How do you convince a 90-year-old to quit smoking?
First off, three reasons not to take up smoking:
- Smoking isn’t cool anymore.
- Smoking is expensive.
- Smoking could kill you.
Maybe it’s just me, but it seems pretty obvious that smoking is a bad idea. Didn’t the Surgeon General warn us about that back in the ’60s? Smoking’s only survived this long because it’s part of the culture.
Given that, what if you already smoke? If you already smoke, things change. Suddenly, you have one big, ol’, fat reason to continue: nicotine. Nicotine makes it a lot harder to quit, but rationally it’s still probably the best choice.
The situation changes again and gets much worse, though, when you’re talking to a 90-year-old. Is there any decent reason a 90-year-old should quit smoking?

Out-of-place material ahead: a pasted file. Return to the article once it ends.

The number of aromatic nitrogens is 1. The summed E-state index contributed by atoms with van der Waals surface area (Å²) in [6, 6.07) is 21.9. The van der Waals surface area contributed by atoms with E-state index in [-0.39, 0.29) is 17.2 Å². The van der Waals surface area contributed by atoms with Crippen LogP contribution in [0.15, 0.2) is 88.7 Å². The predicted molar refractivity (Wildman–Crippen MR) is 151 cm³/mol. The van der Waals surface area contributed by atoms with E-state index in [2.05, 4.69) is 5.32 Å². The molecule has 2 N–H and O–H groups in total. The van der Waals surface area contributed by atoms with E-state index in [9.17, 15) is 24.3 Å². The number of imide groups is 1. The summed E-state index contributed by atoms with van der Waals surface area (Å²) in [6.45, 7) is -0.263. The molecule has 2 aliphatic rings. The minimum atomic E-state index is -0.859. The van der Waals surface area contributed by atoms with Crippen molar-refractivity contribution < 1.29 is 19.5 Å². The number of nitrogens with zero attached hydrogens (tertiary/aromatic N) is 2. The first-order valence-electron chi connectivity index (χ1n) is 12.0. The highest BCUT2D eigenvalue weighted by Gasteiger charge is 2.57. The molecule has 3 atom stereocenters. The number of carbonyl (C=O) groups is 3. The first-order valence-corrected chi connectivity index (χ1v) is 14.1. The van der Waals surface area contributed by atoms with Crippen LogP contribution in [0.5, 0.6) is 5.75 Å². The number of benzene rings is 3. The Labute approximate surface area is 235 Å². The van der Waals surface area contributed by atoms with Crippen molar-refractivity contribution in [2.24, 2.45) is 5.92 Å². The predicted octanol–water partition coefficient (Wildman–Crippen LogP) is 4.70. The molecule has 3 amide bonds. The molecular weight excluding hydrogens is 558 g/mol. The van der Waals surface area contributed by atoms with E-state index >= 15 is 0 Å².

Think about it…
- Ninety-year-olds don’t care about cool. If they were trying to be “cooler,” they’d probably start by changing their wardrobe or musical preferences instead of their smoking habits.
- Ninety-year-olds don’t care about saving money. Sure, smokes aren’t cheap, but what are they going to do with an extra few bucks a day anyway… put it toward retirement? Why not spend it on the pleasures they enjoy?
- Ninety-year-olds don’t care about it killing them. If it’s going to kill them, it’s going to kill them anyway, whether they stop at that point or not.
The 90-year-old smoker wins.
“Ah,” you say, “What about the example they’re setting for the younger generation?” That might be the best reason I can think of for a 90-year-old to quit. But even that seems weak.
How much do 90-year-olds influence the younger generation anyway? I’d like to think they’re still passing on wisdom, but isn’t it a stretch to assume that any younger person would start smoking just ’cause a 90-year-old smokes?
The more I consider this, the more difficult it seems. And the more I’m convinced that 90-year-olds have no reason to quit smoking.